Nomura tags PH as one of three ‘new rising stars’

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New buildings going up beside older ones in the business district in Makati City. (photo by Romeo Ranoco, Reuters)

MANILA – A research study by Japanese financial company Nomura tagged the Philippines, India, and Indonesia as Asia’s “new rising stars” as these are seen to boost the region’s potential growth by at least eight percent in 2018.

The Philippines, for one, is projected to grow, as measured by gross domestic product (GDP) by 6.9 percent next year, higher than its 6.7 percent forecast for this year.

Nomura expects the domestic economy to expand by 7.1 percent in 2019.

Economic managers have set the government’s GDP target for 2017 at 6.5-7.5 percent while it is between 7 and 8 percent for 2018-22.

“The economy has sound fundamentals, a healthy fiscal position and is one of the few in Asia that is underleveraged. Domestic demand growth has consistently been the strongest in Asia, and the biggest challenge ahead will be to avoid overheating,” the research said.

The research forecasts the Bangko Sentral ng Pilipinas (BSP) to increase key rates by a total of 100 basis points next year as it projects inflation to go beyond the government’s two to four percent target until 2019.

The hikes are expected to be implemented on a quarterly basis, or at 25 basis points each.

To date, the Bangko Sentral ng Pilipinas’ (BSP) key rate, or rate of the reverse repurchase (RRP) facility, is 3 percent.

Upside risk on inflation is seen to come from supply-side factors “but we think it will be difficult for BSP to look through these risks amid growth persisting above potential and rising overheating concerns.”

“As a result, we see relatively aggressive monetary policy tightening as necessary,” it said.

The study also forecasts fiscal policies to remain expansionary in the Philippines, the same as the expectations for Hong Kong, Indonesia, and Korea.

It expects fiscal policy in the Philippines and Indonesia to help lift growth “not just in terms of running higher fiscal deficits but also improving the quality of spending, with a clear prioritization on infrastructure implementation.”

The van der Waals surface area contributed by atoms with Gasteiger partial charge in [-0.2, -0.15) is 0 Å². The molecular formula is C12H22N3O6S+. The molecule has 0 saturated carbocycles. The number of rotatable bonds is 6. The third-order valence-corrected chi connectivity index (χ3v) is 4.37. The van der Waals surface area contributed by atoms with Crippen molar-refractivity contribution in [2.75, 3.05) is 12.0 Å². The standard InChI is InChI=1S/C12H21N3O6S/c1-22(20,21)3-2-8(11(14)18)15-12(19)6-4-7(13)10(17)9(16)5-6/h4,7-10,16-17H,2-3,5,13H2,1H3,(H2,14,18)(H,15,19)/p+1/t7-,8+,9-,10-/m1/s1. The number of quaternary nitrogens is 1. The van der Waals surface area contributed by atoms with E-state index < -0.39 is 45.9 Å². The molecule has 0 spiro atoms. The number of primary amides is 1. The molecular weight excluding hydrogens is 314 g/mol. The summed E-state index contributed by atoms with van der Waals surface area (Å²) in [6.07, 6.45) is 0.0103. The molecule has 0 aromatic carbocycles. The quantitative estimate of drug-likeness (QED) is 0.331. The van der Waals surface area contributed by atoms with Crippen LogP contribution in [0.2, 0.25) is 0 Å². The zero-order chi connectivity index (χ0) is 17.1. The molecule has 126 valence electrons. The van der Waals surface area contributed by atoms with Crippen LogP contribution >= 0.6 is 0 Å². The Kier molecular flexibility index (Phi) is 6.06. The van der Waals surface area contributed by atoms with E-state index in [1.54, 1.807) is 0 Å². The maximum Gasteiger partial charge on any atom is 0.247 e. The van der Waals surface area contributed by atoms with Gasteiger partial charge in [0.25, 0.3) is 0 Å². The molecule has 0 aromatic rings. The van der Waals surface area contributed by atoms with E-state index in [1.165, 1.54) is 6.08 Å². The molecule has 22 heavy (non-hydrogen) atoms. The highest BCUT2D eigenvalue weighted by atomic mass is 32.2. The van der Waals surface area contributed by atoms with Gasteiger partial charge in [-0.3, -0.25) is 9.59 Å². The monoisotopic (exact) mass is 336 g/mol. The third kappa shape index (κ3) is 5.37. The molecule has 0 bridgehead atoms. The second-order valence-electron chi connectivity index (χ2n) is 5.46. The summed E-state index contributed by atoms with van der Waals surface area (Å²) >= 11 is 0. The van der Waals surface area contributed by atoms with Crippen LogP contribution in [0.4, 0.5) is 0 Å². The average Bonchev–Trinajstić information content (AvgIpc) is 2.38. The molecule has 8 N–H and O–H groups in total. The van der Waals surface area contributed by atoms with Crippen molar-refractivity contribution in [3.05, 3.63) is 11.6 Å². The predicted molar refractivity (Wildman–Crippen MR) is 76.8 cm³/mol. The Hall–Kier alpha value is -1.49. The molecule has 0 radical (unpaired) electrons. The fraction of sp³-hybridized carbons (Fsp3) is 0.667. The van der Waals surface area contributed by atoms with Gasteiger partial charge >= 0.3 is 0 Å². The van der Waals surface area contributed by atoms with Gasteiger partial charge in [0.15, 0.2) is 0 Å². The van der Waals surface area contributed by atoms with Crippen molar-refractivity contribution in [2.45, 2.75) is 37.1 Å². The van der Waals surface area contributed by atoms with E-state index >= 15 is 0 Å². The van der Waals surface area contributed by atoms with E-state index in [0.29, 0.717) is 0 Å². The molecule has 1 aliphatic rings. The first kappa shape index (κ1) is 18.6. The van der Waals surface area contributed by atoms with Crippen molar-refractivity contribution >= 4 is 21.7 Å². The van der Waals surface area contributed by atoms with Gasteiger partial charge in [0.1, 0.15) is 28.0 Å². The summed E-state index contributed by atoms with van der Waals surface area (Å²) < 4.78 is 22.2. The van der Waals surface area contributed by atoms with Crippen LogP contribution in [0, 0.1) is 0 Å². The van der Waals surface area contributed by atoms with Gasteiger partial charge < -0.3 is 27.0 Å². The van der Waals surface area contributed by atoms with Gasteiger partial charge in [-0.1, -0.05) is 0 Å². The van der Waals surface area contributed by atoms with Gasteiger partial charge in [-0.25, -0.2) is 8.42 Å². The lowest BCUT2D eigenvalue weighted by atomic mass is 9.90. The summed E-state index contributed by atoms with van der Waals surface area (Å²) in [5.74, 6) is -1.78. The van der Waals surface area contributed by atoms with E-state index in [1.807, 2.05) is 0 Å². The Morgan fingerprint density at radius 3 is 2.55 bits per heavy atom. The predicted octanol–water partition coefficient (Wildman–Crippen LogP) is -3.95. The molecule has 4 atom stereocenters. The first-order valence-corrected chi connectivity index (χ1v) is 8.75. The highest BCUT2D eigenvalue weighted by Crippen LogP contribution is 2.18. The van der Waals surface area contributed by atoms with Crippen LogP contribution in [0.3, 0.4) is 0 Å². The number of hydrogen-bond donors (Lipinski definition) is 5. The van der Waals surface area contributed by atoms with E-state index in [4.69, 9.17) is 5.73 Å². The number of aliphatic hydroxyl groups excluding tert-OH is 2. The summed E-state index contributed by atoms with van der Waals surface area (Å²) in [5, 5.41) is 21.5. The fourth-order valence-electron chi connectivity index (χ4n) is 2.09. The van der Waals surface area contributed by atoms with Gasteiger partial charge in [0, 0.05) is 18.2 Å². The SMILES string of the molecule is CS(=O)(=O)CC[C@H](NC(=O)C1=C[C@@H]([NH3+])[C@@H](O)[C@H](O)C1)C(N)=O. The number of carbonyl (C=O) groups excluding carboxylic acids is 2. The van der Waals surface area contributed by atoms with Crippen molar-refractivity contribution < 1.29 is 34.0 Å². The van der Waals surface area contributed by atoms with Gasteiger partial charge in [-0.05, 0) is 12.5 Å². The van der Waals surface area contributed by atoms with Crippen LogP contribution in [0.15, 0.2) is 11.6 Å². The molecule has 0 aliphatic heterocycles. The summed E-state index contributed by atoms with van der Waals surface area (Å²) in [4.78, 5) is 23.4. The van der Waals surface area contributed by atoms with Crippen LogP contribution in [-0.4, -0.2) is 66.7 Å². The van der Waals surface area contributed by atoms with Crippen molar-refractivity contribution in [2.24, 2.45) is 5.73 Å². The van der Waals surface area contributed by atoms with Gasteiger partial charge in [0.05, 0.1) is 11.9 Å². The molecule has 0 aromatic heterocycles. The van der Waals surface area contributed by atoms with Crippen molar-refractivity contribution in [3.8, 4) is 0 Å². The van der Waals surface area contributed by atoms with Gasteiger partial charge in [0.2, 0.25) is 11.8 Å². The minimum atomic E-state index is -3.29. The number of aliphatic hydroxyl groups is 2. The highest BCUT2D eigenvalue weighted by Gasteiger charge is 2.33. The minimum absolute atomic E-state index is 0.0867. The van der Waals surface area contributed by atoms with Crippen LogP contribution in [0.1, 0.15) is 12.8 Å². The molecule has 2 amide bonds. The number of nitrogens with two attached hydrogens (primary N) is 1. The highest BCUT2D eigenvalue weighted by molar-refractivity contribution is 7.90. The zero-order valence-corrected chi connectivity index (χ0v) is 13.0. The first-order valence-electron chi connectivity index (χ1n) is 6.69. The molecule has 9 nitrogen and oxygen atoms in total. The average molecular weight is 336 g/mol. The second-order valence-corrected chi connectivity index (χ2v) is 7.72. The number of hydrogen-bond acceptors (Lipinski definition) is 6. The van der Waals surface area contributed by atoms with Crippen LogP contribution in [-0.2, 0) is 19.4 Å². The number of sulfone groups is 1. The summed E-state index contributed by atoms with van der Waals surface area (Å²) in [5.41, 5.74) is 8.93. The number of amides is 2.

It explained that the title “new rising stars” was given to India, Indonesia, and the Philippines “because they still have enormous growth potential to unlock” given the young demographics, lower rates of urbanization, and reforms on supply-side issues.

It said that the three countries “have kept prudent monetary policy and implemented major tax reforms to increase fiscal space for infrastructure spending.”

These three countries, it said, “are replacing Northeast Asia’s ageing and debt-burdened tigers as the core of Asia’s economic dynamism.”

“They are rapidly moving up the World Bank’s “ease of doing business” world rankings, and winning sovereign credit rating upgrades,” it said.

These ratings upgrades, it said, is attracting more foreign investors, thus, the projection that Foreign Direct Investment (FDI) would continue to rise in these cub economies.

Investments from within the region, especially from China and Japan, are also rising versus those from the West, it said.

“Putting all these pieces together, we believe that a domestic investment boom is in the making for Asia’s cubs, and like the Asian tigers before them, it could do wonders in lifting productivity and potential growth rates to in excess of 8 percent. Indeed, in terms of growth potential of major Asian economies, it is only in these three cubs that we expect increases,” the study said.